I am a Canadian physician who has cruised long distances, and the posted answers cover everything I’ve heard on seasickness. Tom Connelly’s advice is excellent – be outside, face the wind, watch the horizon – important even when taking seasickness drugs. You cannot focus on a task close-up – that is, no reading, sewing, cooking, splicing lines, gutting fish, playing scrabble, etc. On a long passage, it is frustrating when you can’t “do” anything except take watch outside, and sleep (or lie horizontal) when you’re off watch. It’s true that after a few days you get used to the motion, but that’s only true if the motion is consistent. If the weather and wave pattern changes mid-passage, you have to start all over again!
During our circumnavigation, I tried every drug available in the developed world, and then some, including ginger snaps. A warning about the scopolamine patch (Transderm Scop) – side effects do include blurred vision and sometimes even hallucinations – too risky for someone with watch-keeping and navigational responsibilities. I believe the manufacturers warn against cutting the patch in half (although many of us tried that too – hoping for less side effects) – it interferes with the proper absorption of the drug through the membrane. The manufacturers were having absorption problems with the intact patch not too long ago, and took the patches off the market for a long time, but they are available again now. I think they are a reasonable option for someone who is a passenger or even crew, but not for someone essential, like the skipper.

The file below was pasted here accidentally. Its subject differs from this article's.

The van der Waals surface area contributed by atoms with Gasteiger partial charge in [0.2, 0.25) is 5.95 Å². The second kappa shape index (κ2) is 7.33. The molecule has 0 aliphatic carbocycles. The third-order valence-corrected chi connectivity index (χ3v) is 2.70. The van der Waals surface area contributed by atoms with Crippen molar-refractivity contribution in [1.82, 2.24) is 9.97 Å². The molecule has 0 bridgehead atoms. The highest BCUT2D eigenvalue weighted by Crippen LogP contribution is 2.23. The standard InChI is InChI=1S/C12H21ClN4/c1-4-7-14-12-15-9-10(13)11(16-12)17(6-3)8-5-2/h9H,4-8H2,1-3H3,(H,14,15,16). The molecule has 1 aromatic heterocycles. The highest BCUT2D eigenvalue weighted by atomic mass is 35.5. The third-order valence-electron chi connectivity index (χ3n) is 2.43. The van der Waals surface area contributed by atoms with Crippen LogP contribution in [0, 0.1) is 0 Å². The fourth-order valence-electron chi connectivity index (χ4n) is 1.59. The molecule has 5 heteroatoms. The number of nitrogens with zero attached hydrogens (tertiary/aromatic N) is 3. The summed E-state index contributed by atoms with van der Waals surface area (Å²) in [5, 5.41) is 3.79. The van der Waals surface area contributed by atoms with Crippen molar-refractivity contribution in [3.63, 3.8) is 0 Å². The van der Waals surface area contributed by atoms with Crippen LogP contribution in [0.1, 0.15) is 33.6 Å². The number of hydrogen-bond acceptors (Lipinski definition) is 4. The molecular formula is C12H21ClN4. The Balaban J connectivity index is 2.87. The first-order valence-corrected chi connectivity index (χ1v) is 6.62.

While cruising in the South Pacific I met some cruisers who offered me some Stugeron (generic name is Cinnarizine). I must have been desperate to take a drug I’d never heard of, given to me by complete strangers (although we all treat fellow cruisers immediately like family). It is now the only thing I use, because it works every time. It is an antihistamine, and works in the same way as Gravol (or dramamine), but does not have the side effect of drowsiness at the doses needed for seasickness – for me it was the opposite of drowsiness – I got so much energy from it I was baking bread, cleaning the head, happily bouncing around down below – I felt great! Just so glad to not be seasick anymore.
Unfortunately Stugeron is not available in Canada or the United States. (I couldn’t get it in New Zealand or Australia either – a time when I did more experimenting with other drugs.) The good news is, Stugeron can be obtained easily, without a prescription, in most of the European and developing countries – including Bermuda, Mexico, and many in the Caribbean etc. So you’ll either have to cruise to these places – or get a “source”. It is not a new drug, and is safe – just no one markets it here.
Dosing is individual – I find that 15-25 mg in one dose at breakfast daily is all I need. (I took it for almost 6 months straight going across the Indian Ocean and up the Red Sea. I like the idea of premedicating for days in advance before known rough conditions or awkward motion – for severe sufferers that might give added benefit.
Bonamine (generic name is Meclizine) is another good option, available by prescription, but I experienced more drowsiness and less effectiveness than Stugeron. I would use it before Gravol though – too much sedation with Gravol. As for the wrist bands, I never met anyone in our years of cruising who had any success with these. In my experience, the majority of cruisers use Stugeron.
Posted to an old Searoom forum